And Brohm himself, entering his third season as a head coach, feels comfortable.

He has some big weapons to replace this season, starting with WKU’s record-breaking quarterback Brandon Doughty. He had some significant vacancies to fill on his staff — and brought his brother Brian, a former star quarterback at Louisville, on as quarterbacks coach. He’ll begin the season as his own offensive coordinator.

Brohm had surgery to repair a double-hernia in the offseason and has been recovering from that. But to talk to him, he seems as comfortable and confident as he’s ever been in his ability to fashion a winning team out of the pieces he’s assembled.

While he has become known as one of the most talented young offensive coaches in the game, his style revolves more around approach than a set philosophy of play. He can be versatile, given the talents of his players.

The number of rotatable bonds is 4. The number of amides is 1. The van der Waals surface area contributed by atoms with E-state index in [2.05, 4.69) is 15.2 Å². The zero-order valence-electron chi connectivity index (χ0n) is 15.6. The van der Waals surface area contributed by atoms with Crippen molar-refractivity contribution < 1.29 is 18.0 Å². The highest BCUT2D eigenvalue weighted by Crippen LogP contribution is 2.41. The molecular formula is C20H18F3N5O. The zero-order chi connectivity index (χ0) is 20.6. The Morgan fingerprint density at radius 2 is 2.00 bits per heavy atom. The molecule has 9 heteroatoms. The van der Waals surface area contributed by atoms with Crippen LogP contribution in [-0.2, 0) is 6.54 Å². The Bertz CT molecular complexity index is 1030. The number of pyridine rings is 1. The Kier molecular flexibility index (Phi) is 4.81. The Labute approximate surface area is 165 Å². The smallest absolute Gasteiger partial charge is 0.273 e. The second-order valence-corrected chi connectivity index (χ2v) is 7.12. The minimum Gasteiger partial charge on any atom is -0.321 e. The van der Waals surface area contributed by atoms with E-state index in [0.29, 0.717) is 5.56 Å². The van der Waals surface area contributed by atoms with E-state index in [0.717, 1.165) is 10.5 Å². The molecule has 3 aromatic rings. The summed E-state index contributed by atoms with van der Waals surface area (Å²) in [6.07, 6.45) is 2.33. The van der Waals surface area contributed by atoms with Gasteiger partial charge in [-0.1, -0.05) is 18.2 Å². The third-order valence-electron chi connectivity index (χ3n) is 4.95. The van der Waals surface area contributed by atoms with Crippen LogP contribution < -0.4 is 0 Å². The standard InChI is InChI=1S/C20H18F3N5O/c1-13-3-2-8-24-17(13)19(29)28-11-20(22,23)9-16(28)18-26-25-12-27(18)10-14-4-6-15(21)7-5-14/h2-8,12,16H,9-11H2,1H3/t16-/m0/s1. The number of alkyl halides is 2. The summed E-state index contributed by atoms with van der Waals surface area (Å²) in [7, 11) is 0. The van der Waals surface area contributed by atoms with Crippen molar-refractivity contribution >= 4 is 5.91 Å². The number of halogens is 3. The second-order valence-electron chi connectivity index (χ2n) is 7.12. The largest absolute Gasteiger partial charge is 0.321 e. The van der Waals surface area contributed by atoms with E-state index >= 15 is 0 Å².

Asked what the Jeff Brohm trademark offense is, he said: “I like to be entertaining. I like to be explosive. I like to throw the ball around if we can. I like to run trick plays. I like to go fast. I like to, really, just take what I’ve learned from all the people I’ve been around, and modernize it, put it with the tempo and no-huddle, and try to find creative ways to utilize it. It’s not always going to work. Having a good quarterback, good tight end, good players, that sure helps. We’ll see this year if any of it works.”

Chances are, one way or another, Brohm will find a way to make it work, with a few tricks up his sleeve.

Copyright 2016 WDRB Media. All Rights Reserved.